There have always been two Marxisms: Marxism as faith, and Marxism as method of analysis. Marxism as faith is more Marxist than the man himself, because it allows for no flaws or weaknesses in his writings and thought. Marx, like all humans, was fallible, and while the thrust of his analysis and methodology are an invaluable starting point, there are some points on which he got things wrong. One of these was an occasional lapse into determinism (along the lines of “the class struggle necessarily leads to the dictatorship of the proletariat”), evident here in the expectation that the replacement of the political rule of the bourgeoisie by an authoritarian regime would inevitably clear the way for a successful proletarian revolution. Yet before we get carried away with the idea that Marx saw history as a gigantic conveyor belt leading in one direction, let us pause to look at what he actually writes.
When describing proletarian revolution, Marx makes it clear that it is not a linear process always heading onwards and upwards, but one that often faces setbacks and forced retreats as the workers ”throw down their adversary only in order that he may draw new strength from the earth and rise again”. Now he does conclude that this erratic path to victory continues “until a situation has been created which makes all turning back impossible”, but this is not the same as saying ‘when a situation has been created’. In other words, the final destination is left somewhat open. Marx acknowledges the possibility of defeat, and even gets around to discussing what happens to the workers’ movement in those circumstances: “In part it throws itself into doctrinaire experiments, exchange banks and workers’ associations… and seeks, rather, to achieve its salvation behind society’s back, in private fashion, within its limited circumstances, and hence necessarily suffers shipwreck.” How reminiscent of the many private salvations, including the ‘community development’ sector, the ‘alternative lifestyle’ scene etc., on which many a good activist has ended up shipwrecked!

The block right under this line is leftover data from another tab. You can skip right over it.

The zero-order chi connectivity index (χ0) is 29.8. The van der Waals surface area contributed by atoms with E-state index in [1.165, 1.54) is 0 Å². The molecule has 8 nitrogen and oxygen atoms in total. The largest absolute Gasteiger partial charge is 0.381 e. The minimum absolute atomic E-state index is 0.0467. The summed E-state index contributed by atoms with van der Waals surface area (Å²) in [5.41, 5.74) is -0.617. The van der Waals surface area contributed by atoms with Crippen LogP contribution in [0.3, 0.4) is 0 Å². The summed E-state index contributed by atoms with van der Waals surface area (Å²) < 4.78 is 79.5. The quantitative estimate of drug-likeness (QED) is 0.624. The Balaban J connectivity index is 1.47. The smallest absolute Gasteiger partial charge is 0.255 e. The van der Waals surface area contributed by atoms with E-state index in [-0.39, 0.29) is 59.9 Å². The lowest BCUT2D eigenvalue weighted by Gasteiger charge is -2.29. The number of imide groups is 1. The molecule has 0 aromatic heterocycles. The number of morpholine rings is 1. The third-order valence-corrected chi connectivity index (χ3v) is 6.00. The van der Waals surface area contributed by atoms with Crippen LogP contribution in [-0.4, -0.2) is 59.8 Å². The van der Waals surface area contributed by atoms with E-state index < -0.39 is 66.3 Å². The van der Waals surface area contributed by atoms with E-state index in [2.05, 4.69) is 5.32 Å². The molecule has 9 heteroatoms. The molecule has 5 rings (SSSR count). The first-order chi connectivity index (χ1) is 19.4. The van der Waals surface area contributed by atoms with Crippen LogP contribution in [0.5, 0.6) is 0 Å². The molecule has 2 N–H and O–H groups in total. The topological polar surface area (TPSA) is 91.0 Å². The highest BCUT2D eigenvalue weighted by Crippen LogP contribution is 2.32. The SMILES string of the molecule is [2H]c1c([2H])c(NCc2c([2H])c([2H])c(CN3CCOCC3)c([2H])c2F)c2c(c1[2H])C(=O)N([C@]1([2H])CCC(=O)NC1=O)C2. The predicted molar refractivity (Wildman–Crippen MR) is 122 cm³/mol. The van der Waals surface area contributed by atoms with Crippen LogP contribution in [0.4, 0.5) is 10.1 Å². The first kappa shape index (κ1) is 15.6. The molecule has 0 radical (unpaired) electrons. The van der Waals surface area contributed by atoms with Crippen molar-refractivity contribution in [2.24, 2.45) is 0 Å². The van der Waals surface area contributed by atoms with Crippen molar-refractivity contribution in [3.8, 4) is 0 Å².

“Men make their own history,” Marx writes, “but they do not make it just as they please; they do not make it under circumstances chosen by themselves, but under circumstances directly encountered, given and transmitted from the past.” Yet generations of both fans and critics have simply ignored the first five words of that statement, inventing a pseudo-Marx who sees humans as puppets dangling on the strings of structure. What he’s actually saying is just common sense: that we have some room for manoeuvre in our lives but that this room is constrained by the structures of the society we exist in. Indeed, few could doubt that this was Marx’s approach after reading this account of the rise of the arch-opportunist Louis Bonaparte, manoeuvring his way through the structures of French society until he stood at its head—for here, if ever, was a man making his own history, but not exactly as he pleased.